Crafting Canada’s Techno-Diplomatic Strategy

November 8, 2021

Canada is in dire need of a solid diplomatic strategy that responds to the growing nexus between emerging technologies and national security. Newly-appointed foreign minister Mélanie Joly would do well to prioritize the development of robust and forward-looking policies to tackle tech-related security concerns, as is increasingly the case in the foreign ministries of a number of countries—including key Canadian allies as well as would-be adversaries.

Concerns in this realm are well justified and wide ranging. From cyber vulnerabilities and attacks on critical infrastructure, to the growing sophistication of global surveillance tools to track human rights defenders and diaspora communities among others as well as the adoption of artificial intelligence by militaries.

As minister Joly took office, she announced a plan for “humility and audacity” in Canada’s international affairs engagements. The question is whether these qualities will guide in the development of a clear yet nimble techno-diplomatic strategy for Canada. Among key challenges in the development of such a strategy will be the need to juggle national security interests with economic and scientific ones. Simply, stronger diplomatic attention is needed to offset a more militarized approach.

Regulating the exchange of technological goods and information is one way for Canada and other middle powers to preserve their own economies and protect national security. However, overly securitized responses could slow or prevent productive scientific exchanges and cooperation that offer benefits to all involved parties and to the world at large.

The Canadian government has created a working group of representatives from universities and national security agencies on security concerns and has asked the Natural Sciences and Engineering Research Council (NSERC) to take national security into consideration when partnering with foreign entities. But clearer, more robust guidelines on intellectual property and technological transfers are needed (along with adequate domestic support for research). But diplomatic efforts cannot lag and new initiatives and roles, such as a special envoy on critical and emerging technologies as the United States government announced recently, are needed.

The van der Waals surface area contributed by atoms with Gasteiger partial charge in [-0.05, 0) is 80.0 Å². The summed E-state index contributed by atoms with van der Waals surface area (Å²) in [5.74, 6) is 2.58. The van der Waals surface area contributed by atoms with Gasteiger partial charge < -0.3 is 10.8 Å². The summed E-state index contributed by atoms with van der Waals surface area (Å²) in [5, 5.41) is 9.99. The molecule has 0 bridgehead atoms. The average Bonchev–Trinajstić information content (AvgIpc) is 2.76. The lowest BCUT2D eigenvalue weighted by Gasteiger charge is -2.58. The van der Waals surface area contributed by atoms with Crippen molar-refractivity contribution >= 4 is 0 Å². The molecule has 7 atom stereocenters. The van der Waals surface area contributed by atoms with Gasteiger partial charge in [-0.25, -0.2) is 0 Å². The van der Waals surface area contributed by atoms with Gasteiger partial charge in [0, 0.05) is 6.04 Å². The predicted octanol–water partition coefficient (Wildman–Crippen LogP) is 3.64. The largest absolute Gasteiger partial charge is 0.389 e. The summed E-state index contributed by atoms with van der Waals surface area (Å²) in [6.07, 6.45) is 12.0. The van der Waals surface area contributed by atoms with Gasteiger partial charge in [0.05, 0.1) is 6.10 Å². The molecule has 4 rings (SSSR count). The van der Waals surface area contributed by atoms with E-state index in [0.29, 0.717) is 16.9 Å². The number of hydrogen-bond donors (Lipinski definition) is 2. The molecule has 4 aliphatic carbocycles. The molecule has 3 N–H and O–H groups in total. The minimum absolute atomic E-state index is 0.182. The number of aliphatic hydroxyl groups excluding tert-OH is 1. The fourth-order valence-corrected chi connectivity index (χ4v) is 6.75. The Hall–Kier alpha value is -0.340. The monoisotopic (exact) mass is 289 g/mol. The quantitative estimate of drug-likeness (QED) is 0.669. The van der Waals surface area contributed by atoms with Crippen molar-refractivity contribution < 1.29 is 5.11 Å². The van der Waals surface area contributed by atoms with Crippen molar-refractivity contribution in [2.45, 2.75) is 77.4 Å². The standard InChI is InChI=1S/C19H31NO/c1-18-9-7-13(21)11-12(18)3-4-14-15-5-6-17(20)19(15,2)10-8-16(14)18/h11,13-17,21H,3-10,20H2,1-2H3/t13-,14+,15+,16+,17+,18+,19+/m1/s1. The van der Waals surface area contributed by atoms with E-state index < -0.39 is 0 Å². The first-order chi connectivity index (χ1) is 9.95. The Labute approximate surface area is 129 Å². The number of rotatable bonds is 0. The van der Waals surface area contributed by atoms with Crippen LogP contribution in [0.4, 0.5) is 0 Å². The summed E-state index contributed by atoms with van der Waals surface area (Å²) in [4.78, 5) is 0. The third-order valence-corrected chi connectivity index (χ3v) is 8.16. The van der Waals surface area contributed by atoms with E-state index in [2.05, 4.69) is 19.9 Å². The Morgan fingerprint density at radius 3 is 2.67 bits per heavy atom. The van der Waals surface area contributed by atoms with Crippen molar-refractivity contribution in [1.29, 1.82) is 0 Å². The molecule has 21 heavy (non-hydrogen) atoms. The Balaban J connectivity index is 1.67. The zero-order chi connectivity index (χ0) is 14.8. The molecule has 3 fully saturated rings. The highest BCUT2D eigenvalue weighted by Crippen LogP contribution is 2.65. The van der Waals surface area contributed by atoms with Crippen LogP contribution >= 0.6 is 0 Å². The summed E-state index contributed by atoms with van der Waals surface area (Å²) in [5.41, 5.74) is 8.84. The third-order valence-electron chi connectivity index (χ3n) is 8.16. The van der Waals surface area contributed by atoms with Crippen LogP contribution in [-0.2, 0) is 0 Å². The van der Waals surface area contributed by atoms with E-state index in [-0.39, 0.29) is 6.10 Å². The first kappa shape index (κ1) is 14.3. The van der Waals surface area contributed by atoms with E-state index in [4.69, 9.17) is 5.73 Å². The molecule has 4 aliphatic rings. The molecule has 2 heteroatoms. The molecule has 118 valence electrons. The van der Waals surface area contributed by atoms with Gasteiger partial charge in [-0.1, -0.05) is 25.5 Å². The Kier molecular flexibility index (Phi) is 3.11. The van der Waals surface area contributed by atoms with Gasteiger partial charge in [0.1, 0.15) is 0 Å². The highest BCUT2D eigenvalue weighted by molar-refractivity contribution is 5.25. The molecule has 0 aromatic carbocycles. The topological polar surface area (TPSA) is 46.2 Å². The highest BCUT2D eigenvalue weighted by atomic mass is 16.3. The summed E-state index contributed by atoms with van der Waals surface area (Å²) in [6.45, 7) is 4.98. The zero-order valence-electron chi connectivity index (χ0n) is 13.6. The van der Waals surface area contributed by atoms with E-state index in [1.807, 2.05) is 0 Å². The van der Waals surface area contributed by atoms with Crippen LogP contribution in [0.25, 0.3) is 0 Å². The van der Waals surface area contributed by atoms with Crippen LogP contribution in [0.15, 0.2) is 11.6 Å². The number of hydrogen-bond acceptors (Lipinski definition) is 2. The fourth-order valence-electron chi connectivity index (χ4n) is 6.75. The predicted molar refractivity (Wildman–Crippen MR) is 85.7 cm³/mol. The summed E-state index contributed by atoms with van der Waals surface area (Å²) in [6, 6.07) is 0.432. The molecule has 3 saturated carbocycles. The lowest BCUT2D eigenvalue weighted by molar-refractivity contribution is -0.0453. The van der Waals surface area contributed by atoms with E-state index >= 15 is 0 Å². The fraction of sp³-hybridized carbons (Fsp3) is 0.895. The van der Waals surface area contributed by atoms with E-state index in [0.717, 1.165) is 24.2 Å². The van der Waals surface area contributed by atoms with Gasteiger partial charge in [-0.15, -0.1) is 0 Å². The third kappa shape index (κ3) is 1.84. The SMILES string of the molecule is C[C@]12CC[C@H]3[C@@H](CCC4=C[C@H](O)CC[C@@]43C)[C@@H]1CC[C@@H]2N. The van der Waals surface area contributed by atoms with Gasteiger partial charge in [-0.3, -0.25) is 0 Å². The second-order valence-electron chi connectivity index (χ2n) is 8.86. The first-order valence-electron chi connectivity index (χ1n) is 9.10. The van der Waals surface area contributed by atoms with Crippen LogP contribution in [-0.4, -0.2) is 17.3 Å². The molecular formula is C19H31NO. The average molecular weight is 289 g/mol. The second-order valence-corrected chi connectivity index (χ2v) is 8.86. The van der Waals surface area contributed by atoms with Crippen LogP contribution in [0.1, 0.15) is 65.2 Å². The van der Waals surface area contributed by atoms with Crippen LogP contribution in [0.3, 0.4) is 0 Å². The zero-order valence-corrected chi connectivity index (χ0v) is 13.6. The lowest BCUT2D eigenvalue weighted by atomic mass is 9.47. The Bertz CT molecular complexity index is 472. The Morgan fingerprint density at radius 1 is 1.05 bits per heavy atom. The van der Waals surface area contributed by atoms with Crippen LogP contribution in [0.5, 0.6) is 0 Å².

In short, Canada needs a techno-diplomatic strategy that satisfies its own security requirements—and those of its allies—while still encouraging productive technological and scientific exchanges. This will require a modernization of Canadian diplomacy and capacity building at Global Affairs.


Interestingly, lessons and strategies from the past will be helpful in the development of Canada’s new techno-diplomacy. Policymakers have been using techno-diplomacy to respond to difficult geopolitical circumstances for many decades. In his 1989 book Techno-Diplomacy: US-Soviet Confrontations in Science and Technology, Glenn E. Schweitzer defines techno-diplomacy as:

1: the art and practice of conducting negotiations between countries with conflicting technological interests, 2: skill in handling scientific affairs without arousing hostility, 3: ability to resolve issues on the frontiers of science and technology in the direction of peace and not war.

Rachel S. Salzman adds that “techno-diplomacy is also the ability to cooperate on science and technology even when political relations are extremely difficult.”  She explains that effective techno-diplomacy is the result of “good cooperation [that] comes from both sides finding the work to be scientifically and professionally beneficial.”

Techno-diplomacy is not intended to mend political relations, but to ensure that scientific and technological exchanges continue. Even when there are political dividends to be had, a successful engagement will be driven by scientific objectives.


An effective techno-diplomatic strategy for Canada will address national security concerns and seek to maintain diplomatic relations while meeting as many of the needs of the scientific, research, and tech-development communities as possible.

The process of creating such a strategy must include consultations with Canadian scientists and researchers to understand how they engage with their counterparts in different countries and the types of technologies that are being developed.

This process can reveal interactions that, while posing potential security risks, also promise significant scientific and technological benefits for Canadian companies and consumers. With such detailed data, the Canadian government will be better able to create policies that protect  without prohibiting useful engagement. Here having a special bureau in Global Affairs Canada, to address emerging tech issues, such as the US is planning to develop in its State Department, is necessary. This will require devoting more resources to Global Affairs to build capacity and develop this bureau.